PWC: Nature’s Favorite Boat?
Several years back I penned a story for Boating titled “Nature’s Favorite Boat“. At the time the magazine’s choice — a personal watercraft — was probably meant to stir up just a little bit of controversy. But it was also meant to point out that, despite their sometimes less than stellar past reputation, today’s personal watercraft were in reality at the forefront of many issues.
And in truth, deserving of that bold title.
Noise? Manufacturers had licked it long ago, muffling the buzz of two-strokes before enjoying the natural quiet operation of the four-strokes that were to follow. Emissions? By necessity, PWC manufacturers were forced to work overtime on solutions, and the results were some of the cleaner marine engines on the market. Safety? From off-throttle steering solutions to Sea-Doo’s braking system, perhaps no other segment of the marine industry has taken this issue more to heart.
And that’s not even mentioning a PWC’s “eco-friendly” givens, like minimal draft, enclosed jet pump propulsion, and fuel-efficient engine technologies.
One aspect of the story that made a lasting impression on me was how ideal PWC were for getting up close and personal with nature. I offered proof — the Florida Fish and Wildlife Conservation Commission found the craft had no more impact on waterfowl than other motorized boats; no marine mammal injuries of fatalities had been attributable to PWC; tests in the Florida Keys found PWC did not affect seagrass beds or water turbidity when operated in accordance with manufacturer guidelines. But I also offered other proof, like the fact that Florida’s renowned Mote Marine Laboratory relied on PWC for rescuing stranded dolphins. The reason? They could get up close and personal with the wildlife in ways few other boats could.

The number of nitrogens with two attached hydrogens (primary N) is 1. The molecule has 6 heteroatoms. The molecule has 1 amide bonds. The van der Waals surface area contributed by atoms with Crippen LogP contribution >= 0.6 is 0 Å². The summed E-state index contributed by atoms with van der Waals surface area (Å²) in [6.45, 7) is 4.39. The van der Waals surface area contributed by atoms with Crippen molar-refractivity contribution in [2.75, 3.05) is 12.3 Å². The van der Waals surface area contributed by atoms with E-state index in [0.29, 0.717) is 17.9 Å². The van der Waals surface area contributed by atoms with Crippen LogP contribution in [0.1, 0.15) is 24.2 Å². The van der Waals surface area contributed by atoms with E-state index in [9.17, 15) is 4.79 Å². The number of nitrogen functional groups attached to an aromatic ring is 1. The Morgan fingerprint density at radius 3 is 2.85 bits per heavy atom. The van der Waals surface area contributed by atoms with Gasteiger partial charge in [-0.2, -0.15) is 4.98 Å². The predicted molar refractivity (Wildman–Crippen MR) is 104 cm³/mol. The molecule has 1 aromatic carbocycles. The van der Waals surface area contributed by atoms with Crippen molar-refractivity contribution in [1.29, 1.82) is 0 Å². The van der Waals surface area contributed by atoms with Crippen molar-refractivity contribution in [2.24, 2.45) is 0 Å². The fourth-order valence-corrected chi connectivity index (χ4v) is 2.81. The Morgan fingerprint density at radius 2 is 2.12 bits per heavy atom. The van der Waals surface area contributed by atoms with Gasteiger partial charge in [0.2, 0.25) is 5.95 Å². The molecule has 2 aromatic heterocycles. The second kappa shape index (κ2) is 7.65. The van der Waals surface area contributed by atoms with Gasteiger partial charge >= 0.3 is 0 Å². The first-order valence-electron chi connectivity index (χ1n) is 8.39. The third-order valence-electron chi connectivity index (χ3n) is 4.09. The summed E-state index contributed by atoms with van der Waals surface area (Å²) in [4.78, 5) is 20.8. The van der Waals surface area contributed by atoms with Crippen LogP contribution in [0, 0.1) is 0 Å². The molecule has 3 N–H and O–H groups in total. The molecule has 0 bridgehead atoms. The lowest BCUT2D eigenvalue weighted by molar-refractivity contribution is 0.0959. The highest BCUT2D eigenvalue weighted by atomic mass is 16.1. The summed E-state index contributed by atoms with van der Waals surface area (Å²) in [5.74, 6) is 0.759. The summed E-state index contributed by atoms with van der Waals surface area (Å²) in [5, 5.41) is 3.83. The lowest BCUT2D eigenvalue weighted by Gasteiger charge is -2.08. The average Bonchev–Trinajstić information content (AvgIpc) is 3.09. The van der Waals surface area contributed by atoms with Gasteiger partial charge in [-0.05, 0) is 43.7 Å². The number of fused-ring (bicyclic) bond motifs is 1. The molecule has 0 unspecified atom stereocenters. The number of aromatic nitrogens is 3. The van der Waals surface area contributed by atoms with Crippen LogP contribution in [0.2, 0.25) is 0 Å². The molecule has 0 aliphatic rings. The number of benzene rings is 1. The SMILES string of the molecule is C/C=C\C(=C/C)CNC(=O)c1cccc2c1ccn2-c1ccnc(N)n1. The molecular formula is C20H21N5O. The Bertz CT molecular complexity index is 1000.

Although it didn’t make it into the story, I could have offered my own proof as well. Over the years I’ve had the good fortune to run across everything from sea lions to alligators to turtles to sharks and, yes, dolphins while out riding. And just by the very nature of a personal watercraft’s design, each experience was more intimate than it would have been on something like a center-console or deckboat.
All of this came back to me recently when I was forwarded a video of Ken Gore riding near the Sunshine Skyway Bridge in Tampa Bay. Aboard a WaveRunner, he encountered some dolphins doing what these magnificent creatures do best — just having fun. But in the process he also reinforced the argument behind that feature years ago. PWC truly are a great means to interact with nature, while also doing your best to preserve it.
Watch the clip, or fast forward to the 2:30 mark for the highlight. And then take a moment to appreciate just how personal a personal watercraft can be…
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